FAYETTEVILLE -- City leaders say that when it comes to allowing people to walk around a designated area carrying open containers of alcohol, they are inclined to start small.
On Tuesday, the Fayetteville City Council is to consider a proposed ordinance under a new state law that governs entertainment districts.
What: Fayetteville City Council, discussing a proposal to create an entertainment district downtown.
When: 5:30 p.m. Tuesday
Where: Room 219, City Hall, 113 W. Mountain St.
The law, sponsored by Sen. Trent Garner, R-El Dorado, allows cities to set their own standards for public consumption of alcohol within an entertainment district's boundary. The law is written broadly, which allows cities to come up with what best suits them.
Mountain Home became the first city in the state to adopt such a district, followed by El Dorado and, as of Friday, Little Rock.
Rather than set certain hours for certain blocks where outdoor alcohol consumption would be allowed, Fayetteville administrators decided to designate most of the city's downtown as an entertainment district subject to strict regulation, said Blake Pennington, assistant city attorney.
"We want to promote festivals and events in the downtown area," he said. "We want to kind of slow-roll this implementation and make sure everybody around here is educated, and they know what the rules are with regard to these entertainment districts."
Under the proposed ordinance, event organizers would seek city approval to allow patrons to walk around with alcoholic drinks. The street on which such events are held would be closed to traffic. The mayor would review all permits.
Cups would have to be reusable or compostable and no more than 16 ounces, according to a draft of the ordinance. The idea would be to keep people from walking around with glass containers that could shatter, Pennington said.
Drinkers could carry only one cup at a time, and the drinks would have to be bought within the district. Drinks could not be taken from one bar or restaurant to another, and patrons would not be allowed to carry cups of alcohol outside the district. Signs would mark the areas where drinks could be carried.
Police Chief Greg Tabor said the Police Department would have input on the approval and conditions for events. Officers would enforce the ordinance and crowd size would determine the number of officers present, he said.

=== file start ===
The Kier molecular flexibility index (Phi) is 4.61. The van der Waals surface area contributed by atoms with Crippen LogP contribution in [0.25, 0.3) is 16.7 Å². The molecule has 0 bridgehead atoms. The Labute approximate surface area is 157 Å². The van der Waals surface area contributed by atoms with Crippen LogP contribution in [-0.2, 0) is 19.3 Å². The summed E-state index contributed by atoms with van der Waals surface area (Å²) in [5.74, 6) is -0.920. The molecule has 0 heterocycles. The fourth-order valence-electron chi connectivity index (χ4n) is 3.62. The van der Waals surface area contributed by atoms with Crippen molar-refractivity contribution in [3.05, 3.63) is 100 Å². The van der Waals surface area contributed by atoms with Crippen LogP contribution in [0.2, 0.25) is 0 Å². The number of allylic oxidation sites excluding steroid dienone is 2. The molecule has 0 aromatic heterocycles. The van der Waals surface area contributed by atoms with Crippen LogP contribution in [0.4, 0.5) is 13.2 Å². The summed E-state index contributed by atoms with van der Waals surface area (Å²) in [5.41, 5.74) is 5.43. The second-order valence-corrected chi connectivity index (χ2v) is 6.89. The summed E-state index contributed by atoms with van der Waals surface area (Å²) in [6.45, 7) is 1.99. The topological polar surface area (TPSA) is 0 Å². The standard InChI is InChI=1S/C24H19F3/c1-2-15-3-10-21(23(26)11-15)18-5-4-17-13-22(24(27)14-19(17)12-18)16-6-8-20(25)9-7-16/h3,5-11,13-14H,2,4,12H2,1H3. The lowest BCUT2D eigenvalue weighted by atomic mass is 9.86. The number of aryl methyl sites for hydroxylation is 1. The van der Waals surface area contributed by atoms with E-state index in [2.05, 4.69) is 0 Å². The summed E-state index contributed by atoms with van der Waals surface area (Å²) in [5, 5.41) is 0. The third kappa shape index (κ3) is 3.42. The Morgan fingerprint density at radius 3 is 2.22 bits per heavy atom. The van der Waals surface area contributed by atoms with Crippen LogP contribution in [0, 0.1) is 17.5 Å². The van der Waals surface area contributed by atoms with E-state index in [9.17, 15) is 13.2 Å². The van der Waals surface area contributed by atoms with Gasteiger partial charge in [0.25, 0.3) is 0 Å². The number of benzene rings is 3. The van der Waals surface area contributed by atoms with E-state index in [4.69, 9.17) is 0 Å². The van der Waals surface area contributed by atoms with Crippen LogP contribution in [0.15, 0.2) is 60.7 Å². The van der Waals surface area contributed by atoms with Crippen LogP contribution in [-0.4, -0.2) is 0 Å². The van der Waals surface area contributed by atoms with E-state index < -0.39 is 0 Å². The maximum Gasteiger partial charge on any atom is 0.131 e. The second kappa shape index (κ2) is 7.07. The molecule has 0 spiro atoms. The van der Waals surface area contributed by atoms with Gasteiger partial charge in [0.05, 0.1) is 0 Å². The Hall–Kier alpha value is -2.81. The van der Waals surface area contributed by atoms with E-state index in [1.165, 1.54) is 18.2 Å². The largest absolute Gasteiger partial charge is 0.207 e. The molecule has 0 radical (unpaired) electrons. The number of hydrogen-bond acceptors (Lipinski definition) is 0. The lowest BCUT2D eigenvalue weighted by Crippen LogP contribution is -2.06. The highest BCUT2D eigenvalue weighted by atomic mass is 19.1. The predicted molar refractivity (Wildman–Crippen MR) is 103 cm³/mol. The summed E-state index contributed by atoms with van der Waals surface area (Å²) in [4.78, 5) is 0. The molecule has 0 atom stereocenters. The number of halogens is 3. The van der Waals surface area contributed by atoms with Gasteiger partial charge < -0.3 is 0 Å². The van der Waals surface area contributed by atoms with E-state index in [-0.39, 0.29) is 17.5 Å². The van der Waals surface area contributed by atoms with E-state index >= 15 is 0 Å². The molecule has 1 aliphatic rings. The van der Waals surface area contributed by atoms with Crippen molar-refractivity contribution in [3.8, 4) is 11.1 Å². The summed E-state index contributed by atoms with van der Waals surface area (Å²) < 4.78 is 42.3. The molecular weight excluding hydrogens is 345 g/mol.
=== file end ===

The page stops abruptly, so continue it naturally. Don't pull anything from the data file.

"I would be much more concerned about it if it was a blanket 24/7, 365 thing for that whole area," Tabor said.
Molly Rawn, executive director of the city's tourism bureau Experience Fayetteville, said letting people walk around with containers of alcohol could be appropriate at some events but not at others. The city's proposal allows organizers to decide that, she said.
From a tourism standpoint, she said, an entertainment district "in and of itself may not be what draws someone here, but it adds to the mix of what's happening while they're here. It makes their experience more enjoyable, we hope, and perhaps encourages them to come back."
Next month the city is hosting Bikes, Blues & BBQ -- billed as the world's largest charity motorcycle rally, drawing hordes of people. Some of the rally activities are scheduled to be on Dickson Street, a main downtown roadway that's lined with businesses and extends partly to the University of Arkansas campus.
Open containers won't be an issue at this year's festival, which starts Sept. 25, said Tommy Sisemore, executive director. There won't be time to apply for and implement carryout alcohol, he said, adding that his group will consider the matter in the future if the city ordinance passes.
Sisemore said he appreciates the city being conservative with the rollout of the entertainment district.
"I think they're taking a very thoughtful approach, and not just saying, 'Hey, it's New Orleans, get what you want and walk down the street and drink it,'" he said.
The Dickson Street Merchants Association, a collection of business owners on or near the main drag of downtown, hasn't taken a position on the proposal yet, said president Joe Fennel.
Representatives of other Northwest Arkansas cities Springdale, Rogers and Bentonville said their cities don't have any entertainment-district proposals on the table but may consider them at some point.
Mark Hayes, executive director of the Arkansas Municipal League, said the league supported the new state law when it was winding through the Legislature. The league has prepared a draft of a sample ordinance for cities to use if they so choose.
"From my perspective, it's a matter of local control," he said. "From an economic standpoint, it seems to be helpful in places."
Mountain Home Mayor Hillrey Adams said the entertainment district is working well in his city, so far. The district opened July 24 and comprises about eight blocks downtown. Patrons can move around within the district with an approved container from 4:30 p.m. to midnight every day of the week.
Mountain Home has two places -- a restaurant and a wine bar -- participating in the alcohol program so far, so there hasn't been a flurry of activity since setting up the district, Adams said. However, the city plans to host a festival in October, and a brewery plans to set up in a corner location, he said.
The city has a committee to work on signs, lighting and whatever else the district needs, Adams said. Officials want to get it right and serve as an example to other towns, he said.
"This is about more than a 16-ounce cup and what that cup has," Adams said. "This is about redeveloping downtown and creating a tourism and hospitality area."
Motorists pass Thursday as a small crowd of people gathers in bars on Dickson Street in Fayetteville. The City Council will take up a measure Tuesday to define the boundary and rules for its entertainment district, a new designation created under state law.
SundayMonday on 08/18/2019
Print Headline: City sets modest steps on district